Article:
Indeed I might use the seating capacity of the five ballparks as an approximation of the quality of play, which might have been four-fifths of the capacity of the smallest big-league park in the 1910s. The most astute spectator can distinguish the quality of play between the worst MLB teams and the best semi-pros, but to most fans, it’s all highly skillful play. There are certainly photographs and newspaper articles showing the Bushwicks’ fans to be similar to the fans in Ebbets Field—some of them are, in fact, the same exact people, such as the Dodger’s #1 rooter, a foghorn-voiced lady named Hilda Chester, who appears throughout numerous accounts of the Dodgers in the ‘30s, ‘40s and ‘50s.  One 1940s Dexter Park observer wrote of her: "Hilda Chester was a frequent visitor and would humorously give Tim Adams a hard time, yelling ‘pull up your pants, Timmy.’ He would tug at them for a second to humorously acknowledge her." This anecdote, and many others, appears in, which probably summarizes most of Barthel’s content effectively for most people’s purposes. It also features some choice photographs of famous players at Dexter Park, pictures of the park itself, and the commemorative plaque that now stands on Jamaica Avenue as the only tangible sign of the long-since-vanished venue’s existence.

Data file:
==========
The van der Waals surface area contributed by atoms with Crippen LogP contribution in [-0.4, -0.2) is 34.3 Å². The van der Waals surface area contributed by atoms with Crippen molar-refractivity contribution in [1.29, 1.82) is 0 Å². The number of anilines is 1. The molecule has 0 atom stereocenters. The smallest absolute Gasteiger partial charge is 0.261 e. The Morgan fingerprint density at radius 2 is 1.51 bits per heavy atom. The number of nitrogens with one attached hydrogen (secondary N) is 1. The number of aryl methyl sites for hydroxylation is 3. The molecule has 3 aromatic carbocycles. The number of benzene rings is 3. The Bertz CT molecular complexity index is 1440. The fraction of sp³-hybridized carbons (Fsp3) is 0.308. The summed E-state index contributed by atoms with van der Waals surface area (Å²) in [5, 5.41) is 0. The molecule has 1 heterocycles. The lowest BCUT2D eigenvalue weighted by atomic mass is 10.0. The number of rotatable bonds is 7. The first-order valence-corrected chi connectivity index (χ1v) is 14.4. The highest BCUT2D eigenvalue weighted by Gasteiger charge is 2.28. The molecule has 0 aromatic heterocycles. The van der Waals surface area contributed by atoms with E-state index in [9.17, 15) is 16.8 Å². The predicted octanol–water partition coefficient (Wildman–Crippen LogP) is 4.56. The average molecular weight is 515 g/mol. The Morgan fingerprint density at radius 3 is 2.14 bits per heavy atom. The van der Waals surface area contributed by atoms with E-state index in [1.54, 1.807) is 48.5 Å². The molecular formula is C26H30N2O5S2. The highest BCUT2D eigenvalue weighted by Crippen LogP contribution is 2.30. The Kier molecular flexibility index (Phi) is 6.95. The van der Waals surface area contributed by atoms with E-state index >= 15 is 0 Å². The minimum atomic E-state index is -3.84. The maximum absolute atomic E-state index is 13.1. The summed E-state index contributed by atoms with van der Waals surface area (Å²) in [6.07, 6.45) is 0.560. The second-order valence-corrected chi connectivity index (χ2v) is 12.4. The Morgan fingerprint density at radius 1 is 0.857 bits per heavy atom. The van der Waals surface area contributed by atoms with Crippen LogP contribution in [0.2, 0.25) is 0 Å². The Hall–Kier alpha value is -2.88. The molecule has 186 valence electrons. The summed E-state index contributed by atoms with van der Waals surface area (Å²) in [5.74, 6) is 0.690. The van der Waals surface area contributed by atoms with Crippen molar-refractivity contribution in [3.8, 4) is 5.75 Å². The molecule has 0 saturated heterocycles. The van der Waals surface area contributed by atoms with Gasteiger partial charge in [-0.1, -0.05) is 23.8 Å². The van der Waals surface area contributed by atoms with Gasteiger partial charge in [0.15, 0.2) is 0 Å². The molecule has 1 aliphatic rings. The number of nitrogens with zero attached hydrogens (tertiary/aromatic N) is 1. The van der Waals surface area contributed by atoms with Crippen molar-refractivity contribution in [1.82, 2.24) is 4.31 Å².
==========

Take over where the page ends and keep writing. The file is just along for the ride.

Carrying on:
In my searching, I also came upon a more tangible remnant of the ballpark that preceded Ebbets Field as (maybe) the Dodgers’ home field, a section of a still-standing wall that may have stood as part of Washington Park (the alternative explanation is that this chunk of brick wall was erected for the Brooklyn Federal League team in 1914—in either case, it’s old.)  The detailed account of this wall can be found here:, plus a lot more information about various early-baseball sites, including Dexter Park.